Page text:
Thankfully, Google Analytics 4 has easily tracked users’ behaviour and browsing patterns across multiple platforms. Instead of monitoring customers’ activities separately on mobile apps and website pages, GA4 allows web managers to track both under the same roof, collating a wealth of GA4 data.

Google Analytics uses first-party cookies to track users and collect data, noting their engagement time. So, when a user visits your website, it drops one cookie to the user’s browser to check their activity.

However, the problem with first-party cookies is that if a user moves across two or more domains, Google Analytics isn’t competent enough to identify that they are the same person.

Contrarily, Google Analytics 4 tracks users’ journeys across multiple devices. This means that if a user browses through your website from two different devices, then GA4 will record it as one person instead of two different people, which can look like a data discrepancy.

Besides, GA4 allows web managers to view metrics of ad campaigns across all platforms in one place.

4. Integrated Event Tracking

Did you know that event tracking is crucial for making important marketing decisions? Event tracking is linked to an event-based approach and conversions from paid advertising campaigns through which the marketers can get insight into the traffic and conversions.

In Universal Analytics data, events aren’t recorded by default, such as when a user logs in. This implies that when someone wishes to track vital stats, Such as a conversion event like link clicks or video plays, they must install Google Tag Manager manually.

Thankfully, the latest iteration of Google’s analytics tool provides automatically tracked events, so you won’t have to go through the hassles of installing it. And since events have replaced hits, GA4 lets you collect data for almost anything you wish — there’s no restriction!

Google Analytics Event Tracking

5. Cookie-Less Tracking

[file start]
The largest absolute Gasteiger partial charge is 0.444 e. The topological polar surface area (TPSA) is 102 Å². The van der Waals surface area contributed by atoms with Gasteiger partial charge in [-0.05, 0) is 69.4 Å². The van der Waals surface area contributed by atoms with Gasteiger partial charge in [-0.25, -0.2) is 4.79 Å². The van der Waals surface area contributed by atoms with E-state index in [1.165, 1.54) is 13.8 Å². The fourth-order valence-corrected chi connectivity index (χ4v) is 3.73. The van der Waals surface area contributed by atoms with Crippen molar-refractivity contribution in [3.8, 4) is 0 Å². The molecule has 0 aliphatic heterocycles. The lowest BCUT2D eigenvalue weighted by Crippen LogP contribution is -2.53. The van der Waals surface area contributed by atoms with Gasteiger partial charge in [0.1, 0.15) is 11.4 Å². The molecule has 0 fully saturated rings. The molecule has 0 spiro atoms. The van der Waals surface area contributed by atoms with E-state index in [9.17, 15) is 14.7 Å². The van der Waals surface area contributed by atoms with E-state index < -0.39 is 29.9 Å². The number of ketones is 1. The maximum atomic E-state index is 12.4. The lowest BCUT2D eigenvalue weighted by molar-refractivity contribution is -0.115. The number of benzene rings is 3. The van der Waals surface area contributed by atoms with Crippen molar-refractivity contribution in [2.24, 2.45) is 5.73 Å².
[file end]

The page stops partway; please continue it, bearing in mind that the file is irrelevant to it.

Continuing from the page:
More often than not, data-driven tracking platforms employ cookies to track users’ data and navigate patterns. Unfortunately, privacy laws continuously evolve, so it’s challenging for platforms to track users through cookies.

Keeping that in mind, GA4 uses Artificial Intelligence and machine learning to predict the future behaviour of the audience.

6. Intelligently Organised Reports

Data reports created in new Google Analytics; designed to be simple for digital marketers yet more powerful than their predecessors. Of course, these reports are loaded with new features that track critical statistics like outbound links, file downloads, site searches, and more.

The reports snapshot derived from the data collected by GA4 gives business owners detailed insight into user behaviour and how customers engage with your website or products and services. As a result, you can:

  • Inspect how your clients discover your business
  • Review everything from purchase to retention, essentially following the user lifetime, essentially following the customer’s life cycle
  • Adjust your marketing campaigns as per your customers’ journey

7. New Search Bar

Another interesting feature of the brand-new Google Analytics platform is its newly optimised search function that depends on Artificial Intelligence. You’ll find the search bar towards the top left of the screen, through which you can search for various things we’ve discussed below.

A. Insights, Reports And Admin Pages

Do you want to search for a particular report to compare present data with the past one? You can get the report by typing either the report’s name or a related keyword. Subsequently, it will display all the screens’ reports that match or are close to the names you’ve mentioned in the search bar.

B. Instant Answers

Did you know that the new search bar answers your queries immediately? Indeed, it’s one of the best features added to GA4 because it has made it easy for marketers and strategists to discover relevant insights.

For instance, if you want to see conversions of the last month, simply type “conversions last month”, and the platform will display insights relating to the keywords. As it’s a new feature exclusively launched in GA4, it will take time to evolve, so we suggest asking questions as directly as possible.

C. Informative Content

There’s a high possibility that most people will take the time to overcome the learning curve of the GA4 platform, and that’s why you can look for informative content on conversion events by typing the issue on the search bar. And since it launched the “Insights” section in March 2022, we are sure you’ll get content on most topics.

D. Account Or Property Configuration

Another impressive aspect of the new search bar is that you can search for any ID you want. Whether you’re looking for measurement, property or account ID, simply type it in the search box, and you’ll get them displayed on the screen without navigating through Analytics.

8. Access To Analysis Hub

Another noteworthy feature of Google Analytics 4 is Analysis Hub, formerly available only in 360.

Analytics Hub Screenshot

Simply put, it’s a set of advanced analytic tools that go beyond ordinary reports to help you better understand and gain more profound and meaningful insights into the users’ behaviour. Moreover, you can modify them by adding metrics and dimensions or deleting the ones to your liking.